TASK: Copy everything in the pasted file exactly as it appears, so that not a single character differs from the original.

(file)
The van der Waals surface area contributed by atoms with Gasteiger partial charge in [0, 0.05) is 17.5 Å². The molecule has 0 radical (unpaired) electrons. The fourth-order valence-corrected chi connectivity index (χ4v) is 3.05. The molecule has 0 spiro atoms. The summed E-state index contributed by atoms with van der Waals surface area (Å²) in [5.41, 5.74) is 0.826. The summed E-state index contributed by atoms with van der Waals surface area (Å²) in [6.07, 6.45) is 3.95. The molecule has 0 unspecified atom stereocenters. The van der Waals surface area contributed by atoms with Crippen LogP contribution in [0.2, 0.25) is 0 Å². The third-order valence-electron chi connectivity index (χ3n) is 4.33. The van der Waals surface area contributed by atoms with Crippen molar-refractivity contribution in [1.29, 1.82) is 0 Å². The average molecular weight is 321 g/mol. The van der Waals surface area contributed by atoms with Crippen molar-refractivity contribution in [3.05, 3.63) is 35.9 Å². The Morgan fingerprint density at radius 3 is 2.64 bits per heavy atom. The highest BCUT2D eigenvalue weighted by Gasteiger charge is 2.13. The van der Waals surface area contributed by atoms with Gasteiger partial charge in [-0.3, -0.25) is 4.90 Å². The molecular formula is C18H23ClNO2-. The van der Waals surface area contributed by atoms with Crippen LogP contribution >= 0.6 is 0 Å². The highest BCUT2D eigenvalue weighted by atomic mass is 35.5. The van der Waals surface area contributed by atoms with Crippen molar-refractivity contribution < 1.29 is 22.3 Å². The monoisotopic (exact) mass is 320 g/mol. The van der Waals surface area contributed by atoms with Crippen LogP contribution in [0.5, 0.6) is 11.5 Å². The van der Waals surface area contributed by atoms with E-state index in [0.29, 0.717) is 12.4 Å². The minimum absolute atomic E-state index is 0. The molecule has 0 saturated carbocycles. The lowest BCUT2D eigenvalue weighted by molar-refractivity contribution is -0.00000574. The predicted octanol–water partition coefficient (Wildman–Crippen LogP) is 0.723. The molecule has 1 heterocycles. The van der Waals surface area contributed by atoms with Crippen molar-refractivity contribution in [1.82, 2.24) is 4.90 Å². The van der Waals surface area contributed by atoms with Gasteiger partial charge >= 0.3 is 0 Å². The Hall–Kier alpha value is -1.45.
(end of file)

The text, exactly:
The van der Waals surface area contributed by atoms with Gasteiger partial charge in [0, 0.05) is 17.5 Å². The molecule has 0 radical (unpaired) electrons. The fourth-order valence-corrected chi connectivity index (χ4v) is 3.05. The molecule has 0 spiro atoms. The summed E-state index contributed by atoms with van der Waals surface area (Å²) in [5.41, 5.74) is 0.826. The summed E-state index contributed by atoms with van der Waals surface area (Å²) in [6.07, 6.45) is 3.95. The molecule has 0 unspecified atom stereocenters. The van der Waals surface area contributed by atoms with Crippen LogP contribution in [0.2, 0.25) is 0 Å². The third-order valence-electron chi connectivity index (χ3n) is 4.33. The van der Waals surface area contributed by atoms with Crippen molar-refractivity contribution in [1.29, 1.82) is 0 Å². The average molecular weight is 321 g/mol. The van der Waals surface area contributed by atoms with Crippen molar-refractivity contribution in [3.05, 3.63) is 35.9 Å². The Morgan fingerprint density at radius 3 is 2.64 bits per heavy atom. The highest BCUT2D eigenvalue weighted by Gasteiger charge is 2.13. The van der Waals surface area contributed by atoms with Gasteiger partial charge in [-0.3, -0.25) is 4.90 Å². The molecular formula is C18H23ClNO2-. The van der Waals surface area contributed by atoms with Crippen LogP contribution >= 0.6 is 0 Å². The highest BCUT2D eigenvalue weighted by atomic mass is 35.5. The van der Waals surface area contributed by atoms with Crippen molar-refractivity contribution < 1.29 is 22.3 Å². The monoisotopic (exact) mass is 320 g/mol. The van der Waals surface area contributed by atoms with Crippen LogP contribution in [0.5, 0.6) is 11.5 Å². The van der Waals surface area contributed by atoms with E-state index in [0.29, 0.717) is 12.4 Å². The minimum absolute atomic E-state index is 0. The molecule has 0 saturated carbocycles. The lowest BCUT2D eigenvalue weighted by molar-refractivity contribution is -0.00000574. The predicted octanol–water partition coefficient (Wildman–Crippen LogP) is 0.723. The molecule has 1 heterocycles. The van der Waals surface area contributed by atoms with Crippen molar-refractivity contribution in [1.82, 2.24) is 4.90 Å². The van der Waals surface area contributed by atoms with Gasteiger partial charge >= 0.3 is 0 Å². The Hall–Kier alpha value is -1.45.